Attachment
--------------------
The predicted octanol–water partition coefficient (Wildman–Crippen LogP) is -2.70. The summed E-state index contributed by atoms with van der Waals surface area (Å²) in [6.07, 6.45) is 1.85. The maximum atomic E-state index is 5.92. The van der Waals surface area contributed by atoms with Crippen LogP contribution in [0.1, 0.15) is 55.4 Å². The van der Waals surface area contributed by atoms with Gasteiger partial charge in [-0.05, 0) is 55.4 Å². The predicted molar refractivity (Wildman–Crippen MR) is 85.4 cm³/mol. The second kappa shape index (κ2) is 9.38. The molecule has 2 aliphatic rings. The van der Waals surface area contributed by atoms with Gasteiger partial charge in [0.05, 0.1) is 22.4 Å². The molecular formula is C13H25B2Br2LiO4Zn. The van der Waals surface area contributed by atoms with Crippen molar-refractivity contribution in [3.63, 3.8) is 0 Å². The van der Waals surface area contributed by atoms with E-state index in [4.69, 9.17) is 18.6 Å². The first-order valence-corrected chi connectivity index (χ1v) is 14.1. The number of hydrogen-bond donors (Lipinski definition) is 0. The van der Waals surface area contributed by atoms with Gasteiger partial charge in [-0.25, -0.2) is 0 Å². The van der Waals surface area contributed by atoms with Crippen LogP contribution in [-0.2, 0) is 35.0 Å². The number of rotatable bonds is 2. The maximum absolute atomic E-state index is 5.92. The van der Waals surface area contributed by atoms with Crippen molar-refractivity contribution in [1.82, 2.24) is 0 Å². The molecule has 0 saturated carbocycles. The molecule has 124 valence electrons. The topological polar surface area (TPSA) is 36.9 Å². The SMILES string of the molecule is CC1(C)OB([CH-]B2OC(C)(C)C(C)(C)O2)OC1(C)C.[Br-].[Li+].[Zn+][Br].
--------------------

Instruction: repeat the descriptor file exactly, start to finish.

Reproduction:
The predicted octanol–water partition coefficient (Wildman–Crippen LogP) is -2.70. The summed E-state index contributed by atoms with van der Waals surface area (Å²) in [6.07, 6.45) is 1.85. The maximum atomic E-state index is 5.92. The van der Waals surface area contributed by atoms with Crippen LogP contribution in [0.1, 0.15) is 55.4 Å². The van der Waals surface area contributed by atoms with Gasteiger partial charge in [-0.05, 0) is 55.4 Å². The predicted molar refractivity (Wildman–Crippen MR) is 85.4 cm³/mol. The second kappa shape index (κ2) is 9.38. The molecule has 2 aliphatic rings. The van der Waals surface area contributed by atoms with Gasteiger partial charge in [0.05, 0.1) is 22.4 Å². The molecular formula is C13H25B2Br2LiO4Zn. The van der Waals surface area contributed by atoms with Crippen molar-refractivity contribution in [3.63, 3.8) is 0 Å². The van der Waals surface area contributed by atoms with E-state index in [4.69, 9.17) is 18.6 Å². The first-order valence-corrected chi connectivity index (χ1v) is 14.1. The number of hydrogen-bond donors (Lipinski definition) is 0. The van der Waals surface area contributed by atoms with Gasteiger partial charge in [-0.25, -0.2) is 0 Å². The van der Waals surface area contributed by atoms with Crippen LogP contribution in [-0.2, 0) is 35.0 Å². The number of rotatable bonds is 2. The maximum absolute atomic E-state index is 5.92. The van der Waals surface area contributed by atoms with Crippen molar-refractivity contribution in [1.82, 2.24) is 0 Å². The molecule has 0 saturated carbocycles. The molecule has 124 valence electrons. The topological polar surface area (TPSA) is 36.9 Å². The SMILES string of the molecule is CC1(C)OB([CH-]B2OC(C)(C)C(C)(C)O2)OC1(C)C.[Br-].[Li+].[Zn+][Br].